2: NCHE, the Beginning

News of Larry Cockerham’s arrest for homeschooling his children ended up in newspapers statewide, and Claudia and Ned Eldridge, in High Point, read about it in their local newspaper. Claudia got in touch with the Cockerhams to get them connected to a homeschool support group in the High Point/Winston-Salem area.

Walt and Sandi Goforth remembered that there were three groups of homeschoolers that were organizing and lobbying for homeschool rights. Sandi and Walt were in the High Point/Winston-Salem group with Ned and Claudia Eldridge, Gordon and Debbie Crandell, Mary McLaurin, Ed and Carolyn Winslow, Renee Winslow and Larry and Lavonna Cockerham. Another group in the greater Charlotte area included Ron and Judy Fitch, Jeff and Kim Golden, Terry and Ruby Manahan and Len and Linda Abercrombie There was another group in Hendersonville.

Concerns about the arrests and court rulings against homeschoolers prompted the Goldens and the Manahans to form North Carolinians for Home Education (NCHE) with the intention of encouraging and organizing homeschoolers across the state. They began with organizational meetings in public libraries in early 1984.

About that same time, Claudia Eldridge and Debbie Crandell were planning a meeting in Jamestown and working hard to locate as many homeschoolers as possible. They contacted Focus on the Family and the Moores to get names and addresses of people from North Carolina who had corresponded with questions about homeschooling. They sent out invitations, and that meeting—held at Solomon’s Porch on March 31, 1984—brought together groups of homeschoolers from all over the state under the banner of NCHE. The meeting was conducted by Mary McLaurin, a graduate education student at UNCG and a strong homeschooling advocate. Three mailing lists were developed based on geography. The families at the meeting didn’t want a list with all their names that could possibly fall into the hands of the authorities. Claudia remembers that there was a panic when, during the meeting, it was learned that a reporter from the Charlotte Observer was present. People thought they would be reported to the authorities. It turns out that this reporter was only interested in homeschooling his family.

Ron Fitch was persuaded to be president. Mary McLaurin was vice president. Jeff and Kim Golden agreed to serve as treasurer and secretary. Regional coordinators, who were designated to provide homeschooling information, were named. They were, 1) western: John McKinley, 2) south central: Terry Manahan, 3) north central: Claudia Eldridge, 4) north east: Debbie Leverette, and 5) north coast: Susan Oats.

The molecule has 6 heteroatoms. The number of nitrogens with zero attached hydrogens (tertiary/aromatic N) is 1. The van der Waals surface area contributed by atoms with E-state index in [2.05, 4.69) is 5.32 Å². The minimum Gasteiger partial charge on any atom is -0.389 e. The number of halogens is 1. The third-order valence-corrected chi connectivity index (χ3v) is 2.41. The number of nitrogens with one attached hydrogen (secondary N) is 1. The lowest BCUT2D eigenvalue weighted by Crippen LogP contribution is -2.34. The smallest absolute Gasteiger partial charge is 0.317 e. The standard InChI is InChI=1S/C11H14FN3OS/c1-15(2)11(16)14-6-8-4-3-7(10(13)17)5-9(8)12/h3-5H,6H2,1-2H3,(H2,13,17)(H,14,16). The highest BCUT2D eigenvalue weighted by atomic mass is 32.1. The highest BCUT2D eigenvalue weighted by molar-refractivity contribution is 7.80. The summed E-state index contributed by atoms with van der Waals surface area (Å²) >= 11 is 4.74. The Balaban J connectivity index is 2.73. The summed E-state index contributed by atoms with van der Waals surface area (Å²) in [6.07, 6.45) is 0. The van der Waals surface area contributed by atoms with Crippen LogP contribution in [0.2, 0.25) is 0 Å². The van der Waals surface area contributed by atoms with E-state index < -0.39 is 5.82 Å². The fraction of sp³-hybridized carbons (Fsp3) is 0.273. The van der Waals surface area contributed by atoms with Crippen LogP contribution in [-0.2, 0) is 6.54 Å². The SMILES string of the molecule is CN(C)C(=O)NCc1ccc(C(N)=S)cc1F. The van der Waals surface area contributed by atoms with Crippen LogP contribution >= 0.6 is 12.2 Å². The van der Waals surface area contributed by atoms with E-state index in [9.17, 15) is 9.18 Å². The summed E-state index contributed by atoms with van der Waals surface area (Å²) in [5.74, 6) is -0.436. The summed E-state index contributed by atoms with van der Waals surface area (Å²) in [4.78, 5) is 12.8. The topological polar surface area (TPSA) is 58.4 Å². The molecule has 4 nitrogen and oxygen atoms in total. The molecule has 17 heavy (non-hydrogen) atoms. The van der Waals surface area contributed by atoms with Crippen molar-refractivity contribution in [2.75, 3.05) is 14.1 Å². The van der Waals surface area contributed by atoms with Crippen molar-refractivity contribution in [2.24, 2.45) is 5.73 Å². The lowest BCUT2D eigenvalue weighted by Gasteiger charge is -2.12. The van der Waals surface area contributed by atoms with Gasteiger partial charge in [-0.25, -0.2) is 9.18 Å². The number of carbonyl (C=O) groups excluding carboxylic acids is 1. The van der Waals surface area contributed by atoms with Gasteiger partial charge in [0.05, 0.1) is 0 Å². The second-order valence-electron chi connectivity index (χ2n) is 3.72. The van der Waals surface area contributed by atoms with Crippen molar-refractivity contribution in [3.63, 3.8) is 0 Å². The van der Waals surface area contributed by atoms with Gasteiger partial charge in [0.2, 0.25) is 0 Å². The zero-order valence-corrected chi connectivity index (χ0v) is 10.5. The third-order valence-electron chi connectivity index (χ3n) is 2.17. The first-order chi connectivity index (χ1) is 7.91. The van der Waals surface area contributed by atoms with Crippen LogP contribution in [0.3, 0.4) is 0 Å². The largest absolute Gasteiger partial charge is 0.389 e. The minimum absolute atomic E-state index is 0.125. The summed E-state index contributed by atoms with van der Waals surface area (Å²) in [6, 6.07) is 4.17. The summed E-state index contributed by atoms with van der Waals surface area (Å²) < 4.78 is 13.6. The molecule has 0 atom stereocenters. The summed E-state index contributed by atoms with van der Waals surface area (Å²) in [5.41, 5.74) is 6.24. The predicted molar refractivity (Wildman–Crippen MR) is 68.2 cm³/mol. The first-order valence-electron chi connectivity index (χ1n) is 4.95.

The Goldens were also the first editors of the NCHE newsletter, the Greenhouse Report. The first issue was dated May 1984, and was sent to the 100 home educators who were brave enough to add their names to the NCHE mailing list. The Greenhouse Report was created to keep readers informed about legal actions against homeschoolers, strategies to reduce the chances of being arrested, parents’ legal rights and information on curriculum and legislation. Homeschoolers were encouraged to be politically involved, and NCHE printed brochures and educational packets for parents to use in explaining home education to a largely ignorant public.

NCHE planned a statewide meeting in Jamestown on November 10, 1984. There was a $3.00 per family registration fee. The main speaker was a Charlotte attorney Carl Horn who spoke on “Reclaiming Our Judeo-Christian Heritage.” Hewitt-Moore videos on teaching math and grammar were shown; there were cottage industry displays, and a representative from Discovery Toys displayed educational toys and games.
Here is an excerpt from The Legal Battle for Home Schooling in North Carolina, by Jackie Burkhardt.

“Two lobbying trips to Raleigh were planned for the spring of l985. The first trip was designed to get home schoolers oriented to the state capital and legislative procedures. The second trip was on May 7, l985. Each person took the names of five legislators. She or he was to visit each legislator and deliver an information packet on home education. “We were scared to death…These people are just going to chew us up and spit us out.”17 As they spoke with legislators, they grew more courageous.

May 7, l985, proved to be a fateful day. The North Carolina Supreme Court ruled in favor of the Delcontes. Under the current law, Chapter 115C, Article 39 of the North Carolina Code, known unofficially as the Private School Law, home schooling would be allowed. “I remember…it was so exciting…we were all on the porch of the legislative building when we found out, and we all just cheered.”18 “We were euphoric, but we knew it was just the beginning of the fight.” 19

17 Interview #002, 3 March 1989. Home schooling parent who wishes to remain anonymous.
18 Interview #011.
19 Interview #002.